Recently I have noticed a blizzard of chapbooks being released on hundreds of different presses. Many times an author will have chapbooks appear in subsequent months. This creates a glut of work by a single writer. Does this decrease the value of that writer’s work? If anything, can overexposure lead to a degree of apathy from consumers?

WC: Yes, absolutely. I touched upon that issue above. This poisoning the well is a real concern of mine. It hurts the writer personally (especially when weak material gets published) and that will haunt him/her in the future. Consumers will be wary of investing their hard earned cash in a writer who they feel cheated them in the past. It also poisons the well for every press because all it takes is one bad experience/book and they will be wary of investing in any press. Here I think about the idea of a guild of presses that we’ve discussed and see much value in its creation. Such a guild would put presses on the same page so to speak – stopping such blizzards from happening.

JH: In December of last year hundreds of layoff’s occurred at the big publishing houses. As the business model of the publishing industry continues to implode, the ability of small press writers to get the “big chance” decrease. What do you think is the future of publishing?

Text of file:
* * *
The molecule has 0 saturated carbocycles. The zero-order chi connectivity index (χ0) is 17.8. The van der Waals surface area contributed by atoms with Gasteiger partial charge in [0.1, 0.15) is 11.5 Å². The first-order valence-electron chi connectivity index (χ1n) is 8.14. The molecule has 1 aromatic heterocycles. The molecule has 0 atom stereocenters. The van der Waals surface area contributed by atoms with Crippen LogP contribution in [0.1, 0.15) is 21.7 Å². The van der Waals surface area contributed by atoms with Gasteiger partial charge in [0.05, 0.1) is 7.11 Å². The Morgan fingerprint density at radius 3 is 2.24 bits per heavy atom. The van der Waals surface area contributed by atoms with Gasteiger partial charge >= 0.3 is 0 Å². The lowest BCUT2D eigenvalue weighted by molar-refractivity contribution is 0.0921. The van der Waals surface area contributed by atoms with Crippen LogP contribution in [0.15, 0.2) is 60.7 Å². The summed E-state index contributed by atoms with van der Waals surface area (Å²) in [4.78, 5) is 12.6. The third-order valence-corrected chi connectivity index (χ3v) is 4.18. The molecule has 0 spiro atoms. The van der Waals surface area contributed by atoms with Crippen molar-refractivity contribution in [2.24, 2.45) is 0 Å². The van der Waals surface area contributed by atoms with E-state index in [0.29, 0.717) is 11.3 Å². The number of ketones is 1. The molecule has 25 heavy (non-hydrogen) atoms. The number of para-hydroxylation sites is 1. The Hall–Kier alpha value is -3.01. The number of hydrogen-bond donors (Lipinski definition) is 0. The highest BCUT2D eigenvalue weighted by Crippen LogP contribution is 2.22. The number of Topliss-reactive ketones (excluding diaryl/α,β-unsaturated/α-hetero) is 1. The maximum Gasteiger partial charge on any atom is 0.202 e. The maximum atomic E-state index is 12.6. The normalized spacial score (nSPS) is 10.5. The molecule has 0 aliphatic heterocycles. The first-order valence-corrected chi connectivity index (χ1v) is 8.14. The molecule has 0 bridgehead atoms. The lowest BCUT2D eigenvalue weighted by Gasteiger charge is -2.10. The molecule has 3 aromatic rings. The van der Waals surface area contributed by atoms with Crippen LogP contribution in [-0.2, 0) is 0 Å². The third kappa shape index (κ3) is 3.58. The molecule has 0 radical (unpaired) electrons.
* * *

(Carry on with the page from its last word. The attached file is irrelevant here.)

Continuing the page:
WC: The future of publishing lies in authors/presses taking matters into their own hands and keep hammering away with promotions. They need to build web pages, promote in new media avenues like MySpace and Facebook, as well as hit traditional venues like indie bookstores, universities and libraries. Hit places like Bookers and Chapters. List on Amazon. They need to get their work out there – ven-ues like Rob and Jack America, for example. Invest a bit of money – place ads, print fliers, hit the major venues with readings and signings. Approach distribution outlets. This may sound simple but it’s hard work that should be done – but isn’t being done. Small press is only as small as the imagination and motivation to succeed. I’ve recently been in contact with cancer treatment centers and std clinics who’ve expressed interest in putting one of my books into their waiting rooms. That’s great!! Also I’ve been looking into setting up an epic rites booth in one of the larger shopping malls here in my city. It’s a prototype to the bookstore that I envision epic rites to be. It’s hard work but really what’s the point in publishing books that nobody knows about? Only by taking matters into your own hands and getting dirty will those “big chances” happen.

JH: The goal I have with my press is to help a writer get exposure and to a bigger audience. It’s a challenge because of cost, lack of marketing and distribution. Subsequently I have scaled back my ambitions, but not the goals. What challenges do you face running a press and/or a variety of journals?